Volkswagen Group of America celebrates Black American racers
Pictured l to r: Leonard T. Miller, son of Leonard W. Miller; Dr. Benjamin Chavis, Jr., the president and CEO of the National Newspaper Publishers Association; Machelle Williams, the senior director of Diversity and Corporate Social Responsibility for VWGoA; Leonard W. Miller, founder of the Black American Racers; and Ernest Green, civil rights icon and one of the “Little Rock Nine” pose for a photo with the Super Vee. (Volkswagen Group of America)
By Darcy Kohn
In celebration of the contributions of African Americans in auto racing, the Volkswagen Group of America (VWGoA) welcomed the Black American Racers (BAR) to Volkswagen’s headquarters in Herndon, Va., for an inspiring “Lunch and Learn” and the reveal of the team’s newly-refurbished Formula Super Vee race car.
Leonard W. Miller, the first African American motorsport owner to have a team compete in the Indianapolis 500, was among the special guests at the event. Miller’s BAR team was founded in 1972, the same year he began the Black American Racers Association (BARA) to give recognition to African American racing drivers, mechanics, car owners and sponsors of African Americans in motorsports.
Miller’s racing team fielded cars for African American driver Benny Scott in the Volkswagen Gold Cup Super Vee Series throughout the mid-1970s. During its heyday, BAR was ranked within the top 60 racing teams in the world.
Machelle Williams, the senior director of Diversity and Corporate Social Responsibility for the Volkswagen Group of America, kicked off the program, welcoming colleagues and BAR guests to the “Lunch and Learn.” Sean Maynard, the consumer events coordinator for Volkswagen Marketing, followed with a brief history of African American racing in the U.S. and discussed Volkswagen’s involvement.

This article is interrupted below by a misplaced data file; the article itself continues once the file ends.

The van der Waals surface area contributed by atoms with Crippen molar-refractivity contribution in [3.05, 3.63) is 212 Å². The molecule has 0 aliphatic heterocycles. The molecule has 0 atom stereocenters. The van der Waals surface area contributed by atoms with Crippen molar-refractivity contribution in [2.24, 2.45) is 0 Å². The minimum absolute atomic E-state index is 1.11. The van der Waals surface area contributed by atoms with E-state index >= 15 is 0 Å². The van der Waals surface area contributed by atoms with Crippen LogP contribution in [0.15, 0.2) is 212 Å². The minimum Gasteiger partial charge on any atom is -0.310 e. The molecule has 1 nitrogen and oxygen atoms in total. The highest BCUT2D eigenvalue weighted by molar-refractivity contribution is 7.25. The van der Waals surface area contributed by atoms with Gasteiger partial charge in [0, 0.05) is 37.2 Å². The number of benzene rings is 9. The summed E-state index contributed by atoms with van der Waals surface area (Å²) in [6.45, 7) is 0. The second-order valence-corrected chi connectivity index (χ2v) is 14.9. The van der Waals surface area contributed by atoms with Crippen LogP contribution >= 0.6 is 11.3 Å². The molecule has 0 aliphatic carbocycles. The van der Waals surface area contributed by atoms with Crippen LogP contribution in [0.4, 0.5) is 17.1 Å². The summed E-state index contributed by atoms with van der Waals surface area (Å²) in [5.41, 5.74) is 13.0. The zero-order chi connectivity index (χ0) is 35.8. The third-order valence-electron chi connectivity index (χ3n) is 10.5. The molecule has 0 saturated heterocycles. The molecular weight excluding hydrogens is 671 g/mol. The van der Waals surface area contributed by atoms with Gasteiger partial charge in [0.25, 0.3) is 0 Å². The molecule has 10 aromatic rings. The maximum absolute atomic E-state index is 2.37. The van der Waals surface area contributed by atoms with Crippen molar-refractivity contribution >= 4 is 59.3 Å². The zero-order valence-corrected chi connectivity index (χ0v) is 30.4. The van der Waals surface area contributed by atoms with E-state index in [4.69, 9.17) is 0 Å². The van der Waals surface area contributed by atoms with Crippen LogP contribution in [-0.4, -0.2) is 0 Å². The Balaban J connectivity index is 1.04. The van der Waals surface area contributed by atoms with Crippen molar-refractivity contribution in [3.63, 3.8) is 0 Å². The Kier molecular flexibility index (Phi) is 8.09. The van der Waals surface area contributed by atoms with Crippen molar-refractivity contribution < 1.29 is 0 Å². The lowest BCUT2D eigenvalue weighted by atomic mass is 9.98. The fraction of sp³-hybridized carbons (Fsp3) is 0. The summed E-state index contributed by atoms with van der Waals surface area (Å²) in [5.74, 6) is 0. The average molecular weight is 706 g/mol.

“It was so inspiring to hear the story of these automotive pioneers, and to know that Volkswagen was a part of their groundbreaking achievement was especially rewarding,” Williams said.
Leonard W. Miller headlined the “Lunch and Learn” and told incredible stories from his racing days, discussed the inspiration behind his work, and relived the day when Benny Scott be-came the first African American driver to set the fastest qualifying time in a professional auto race—putting his Formula Super Vee on pole at Laguna Seca in 1975.
“The experience today was a historic one because this is the first time in my life that a major automotive corporation has acknowledged our achievements as a race team,” Miller said. “The story behind the team, in our VW-powered car, has never been told before and I was honored to join Volkswagen employees, along with my BAR colleagues, friends and family, to unveil the beautifully restored Black American Racers Super Vee, thanks to Volkswagen.”
Ernest Green, civil rights icon and one of the “Little Rock Nine,” also attended the event and spoke to Volkswagen employees about the Civil Rights Movement and the role African American racing played during the time. The Little Rock Nine refers to a group of nine Black students who were barred from entering an all-White high school in Little Rock, Ark., following the U.S. Supreme Court ruling declaring segregation unconstitutional in public schools. After Arkansas Governor Orval Faubus called in the state National Guard to prevent the nine students from entering the building on the first day of school, President Dwight D. Eisenhower ordered federal troops to escort the “Little Rock Nine” into school.
“You don’t know when you’re doing something that you’re making a mark on history,” Green said. “You’re simply there trying to win races and do the very best you can. And then you look back on it, like the folks here at Volkswagen did and Leonard did, and you’re a part of history.”
During the program, attendees also heard from Mark Gessler, the president of the Historic Vehicle Association (HVA), who discussed the exhaustive search Volkswagen and HVA conducted to find the original Super Vee race car driven by Benny Scott and the car’s importance in automotive history. Leonard T. Miller, son of BARA founder Leonard W. Miller, also previewed the new documentary, out later this year, that will tell the story of the Black American Racers and include original racing footage of the famous Super Vee. The film is based on Leonard W. Miller’s book, “Silent Thunder: Breaking Through Cultural, Racial, and Class Barriers in Motorsports.”
After the speakers, the Volkswagen Experiential Marketing team revealed the newly-refurbished Super Vee, parked in the VW Showroom. The car’s restoration was completed in two months, with every detail matching the car raced during the 1975 season. The restoration team used old race footage and rare photographs to carefully complete the project.
At the conclusion of the “Lunch and Learn,” attendees also had the opportunity to win copies of Miller’s book, “Silent Thunder: Breaking Through Cultural, Racial, and Class Barriers in Motorsports.”